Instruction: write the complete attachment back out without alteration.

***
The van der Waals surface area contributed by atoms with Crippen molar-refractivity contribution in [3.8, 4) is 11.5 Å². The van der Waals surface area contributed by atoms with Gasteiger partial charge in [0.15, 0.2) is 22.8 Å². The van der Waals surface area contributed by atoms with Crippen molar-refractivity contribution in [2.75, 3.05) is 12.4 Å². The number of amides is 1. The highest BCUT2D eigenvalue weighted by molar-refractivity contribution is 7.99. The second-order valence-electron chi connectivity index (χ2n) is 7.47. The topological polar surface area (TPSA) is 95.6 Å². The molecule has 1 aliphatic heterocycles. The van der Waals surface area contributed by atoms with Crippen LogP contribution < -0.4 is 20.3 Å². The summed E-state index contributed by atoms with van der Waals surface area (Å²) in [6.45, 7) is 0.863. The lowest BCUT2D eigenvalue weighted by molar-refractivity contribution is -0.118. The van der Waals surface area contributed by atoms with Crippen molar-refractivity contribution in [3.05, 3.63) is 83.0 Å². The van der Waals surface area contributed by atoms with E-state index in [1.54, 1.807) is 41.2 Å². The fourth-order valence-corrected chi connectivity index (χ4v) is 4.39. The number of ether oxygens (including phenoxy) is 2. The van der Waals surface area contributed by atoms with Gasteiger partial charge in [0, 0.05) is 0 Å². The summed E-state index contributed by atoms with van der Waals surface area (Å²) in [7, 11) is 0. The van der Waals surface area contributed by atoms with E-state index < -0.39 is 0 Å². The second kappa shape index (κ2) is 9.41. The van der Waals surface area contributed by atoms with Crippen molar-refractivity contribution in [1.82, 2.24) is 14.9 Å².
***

The van der Waals surface area contributed by atoms with Crippen molar-refractivity contribution in [3.8, 4) is 11.5 Å². The van der Waals surface area contributed by atoms with Gasteiger partial charge in [0.15, 0.2) is 22.8 Å². The van der Waals surface area contributed by atoms with Crippen molar-refractivity contribution in [2.75, 3.05) is 12.4 Å². The number of amides is 1. The highest BCUT2D eigenvalue weighted by molar-refractivity contribution is 7.99. The second-order valence-electron chi connectivity index (χ2n) is 7.47. The topological polar surface area (TPSA) is 95.6 Å². The molecule has 1 aliphatic heterocycles. The van der Waals surface area contributed by atoms with Crippen LogP contribution < -0.4 is 20.3 Å². The summed E-state index contributed by atoms with van der Waals surface area (Å²) in [6.45, 7) is 0.863. The lowest BCUT2D eigenvalue weighted by molar-refractivity contribution is -0.118. The van der Waals surface area contributed by atoms with Crippen molar-refractivity contribution in [3.05, 3.63) is 83.0 Å². The van der Waals surface area contributed by atoms with E-state index in [1.54, 1.807) is 41.2 Å². The fourth-order valence-corrected chi connectivity index (χ4v) is 4.39. The number of ether oxygens (including phenoxy) is 2. The van der Waals surface area contributed by atoms with Gasteiger partial charge in [0, 0.05) is 0 Å². The summed E-state index contributed by atoms with van der Waals surface area (Å²) in [7, 11) is 0. The van der Waals surface area contributed by atoms with E-state index < -0.39 is 0 Å². The second kappa shape index (κ2) is 9.41. The van der Waals surface area contributed by atoms with Crippen molar-refractivity contribution in [1.82, 2.24) is 14.9 Å².